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Tag: gas prices

Biden Orders Record Strategic Oil Release To Stabilize Prices Amid War

By Alexandra Alper and Timothy Gardner

WASHINGTON (Reuters) - President Joe Biden on Thursday launched the largest release ever from the U.S. emergency oil reserve to try to bring down gasoline prices that have soared during Russia's war with Ukraine, the White House said.

Starting in May, the United States will release 1 million barrels per day of crude oil for six months from the Strategic Petroleum Reserve, a senior administration official told reporters.

The 180 million barrels is equivalent to about two days of global demand, and marks the third time Washington has tapped the SPR in the past six months.

The release will more than cover oil exports to the United States from Russia, which typically produces about ten percent of the world's crude, but only accounts for eight percent of U.S. liquid fuel imports. Biden banned U.S. imports of Russian oil this month.

But the release will fall short of a loss of about three million barrels per day of Russian oil which the International Energy Agency estimates will be caused by Western sanctions and as global buyers avoid the oil.

Biden also called on Congress to make energy companies pay fees on wells from leases they have not used in years, for U.S. oil companies to drill more, and for boosts in production of electric vehicles and batteries.

The oil release will "serve as bridge until the end of the year when domestic production ramps up," the White House said.

The Biden administration has worked with allies in the IEA in recent weeks to coordinate releases which will bring the total volume to global markets to well over 1 million barrels per day, the official said.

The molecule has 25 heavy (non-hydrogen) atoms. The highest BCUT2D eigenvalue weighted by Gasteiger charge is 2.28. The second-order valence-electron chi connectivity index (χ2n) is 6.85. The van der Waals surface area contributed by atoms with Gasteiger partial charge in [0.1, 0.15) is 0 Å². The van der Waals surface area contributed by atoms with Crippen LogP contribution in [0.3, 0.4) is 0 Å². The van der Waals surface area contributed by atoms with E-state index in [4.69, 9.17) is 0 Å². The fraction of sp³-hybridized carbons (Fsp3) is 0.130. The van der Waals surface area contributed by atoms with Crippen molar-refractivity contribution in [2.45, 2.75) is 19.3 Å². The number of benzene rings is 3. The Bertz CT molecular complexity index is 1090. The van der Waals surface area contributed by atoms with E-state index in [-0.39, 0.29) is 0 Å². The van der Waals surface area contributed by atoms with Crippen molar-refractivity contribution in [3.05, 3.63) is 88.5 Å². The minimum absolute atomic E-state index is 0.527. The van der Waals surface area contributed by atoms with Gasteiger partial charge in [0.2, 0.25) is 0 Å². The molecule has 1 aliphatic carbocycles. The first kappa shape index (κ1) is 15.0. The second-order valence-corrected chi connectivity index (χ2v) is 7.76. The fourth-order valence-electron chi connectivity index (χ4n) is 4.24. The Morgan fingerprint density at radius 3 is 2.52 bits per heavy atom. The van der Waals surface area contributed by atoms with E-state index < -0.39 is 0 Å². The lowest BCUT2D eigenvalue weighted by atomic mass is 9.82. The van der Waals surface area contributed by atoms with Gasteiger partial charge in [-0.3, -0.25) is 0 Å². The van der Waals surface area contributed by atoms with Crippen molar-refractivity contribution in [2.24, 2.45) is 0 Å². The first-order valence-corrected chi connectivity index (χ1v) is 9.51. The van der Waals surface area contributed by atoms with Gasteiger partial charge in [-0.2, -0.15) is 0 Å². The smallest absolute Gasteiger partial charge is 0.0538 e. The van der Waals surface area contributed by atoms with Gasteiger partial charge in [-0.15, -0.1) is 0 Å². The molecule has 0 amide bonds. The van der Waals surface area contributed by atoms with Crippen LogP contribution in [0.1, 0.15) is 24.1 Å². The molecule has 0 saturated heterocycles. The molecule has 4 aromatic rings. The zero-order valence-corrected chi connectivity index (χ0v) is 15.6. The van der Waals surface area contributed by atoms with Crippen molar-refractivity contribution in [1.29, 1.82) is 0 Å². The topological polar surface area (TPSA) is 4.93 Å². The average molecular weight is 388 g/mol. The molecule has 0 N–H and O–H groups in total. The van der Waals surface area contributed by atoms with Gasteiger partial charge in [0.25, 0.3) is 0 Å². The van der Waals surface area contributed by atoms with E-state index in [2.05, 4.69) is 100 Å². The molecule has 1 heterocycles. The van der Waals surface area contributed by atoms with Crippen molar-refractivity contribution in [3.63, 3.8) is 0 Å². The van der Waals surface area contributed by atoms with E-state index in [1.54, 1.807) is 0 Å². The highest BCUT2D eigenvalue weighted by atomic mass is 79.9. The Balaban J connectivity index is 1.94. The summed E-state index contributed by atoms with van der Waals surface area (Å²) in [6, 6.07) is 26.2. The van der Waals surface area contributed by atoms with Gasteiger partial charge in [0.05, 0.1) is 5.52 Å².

The 31-member IEA, the world's energy watchdog, may announce a release when the member states meet on Friday. The group, representing industrialized nations including the United States, but not Russia, presided over the fourth coordinated oil release in its history on March 1 of over 60 million barrels of crude – its largest yet. The U.S. portion of that release was about half of the total.

Oil prices plunged about five percent on the news of the latest U.S. reserve draws while OPEC+, a production group including Saudi Arabia and Russia, stuck to a modest deal to slowly ramp up output. [O/R]

'Use It Or Lose It'

The Biden administration has long said that energy companies are sitting on thousands of unused leases and are slow to open the spigot. Biden will call for a "use it or lose it" policy that will seek to push oil companies to take advantage of unused oil leasing permits, a senior administration official told reporters.

"We do think there should be consequences if you're sitting on unused approved permits for production on federal lands," the official said. The policy would charge companies if they are sitting on wells and not developing leases, the official said.

Oil companies have said they like to have a deep inventory of permits to give them flexibility on future planning and that labor and logistical constraints can be a headwind in using them.

Biden invoked the Defense Production Act to support the production and processing of minerals and materials used for large capacity batteries used in electric vehicles - such as lithium, nickel, cobalt, graphite, and manganese, the White House said. He also urged Congress to pass his plan to move the country toward clean energy policies.

(Reporting By Timothy Gardner, Alexandra Alper, Steve Holland; Editing by Marguerita Choy)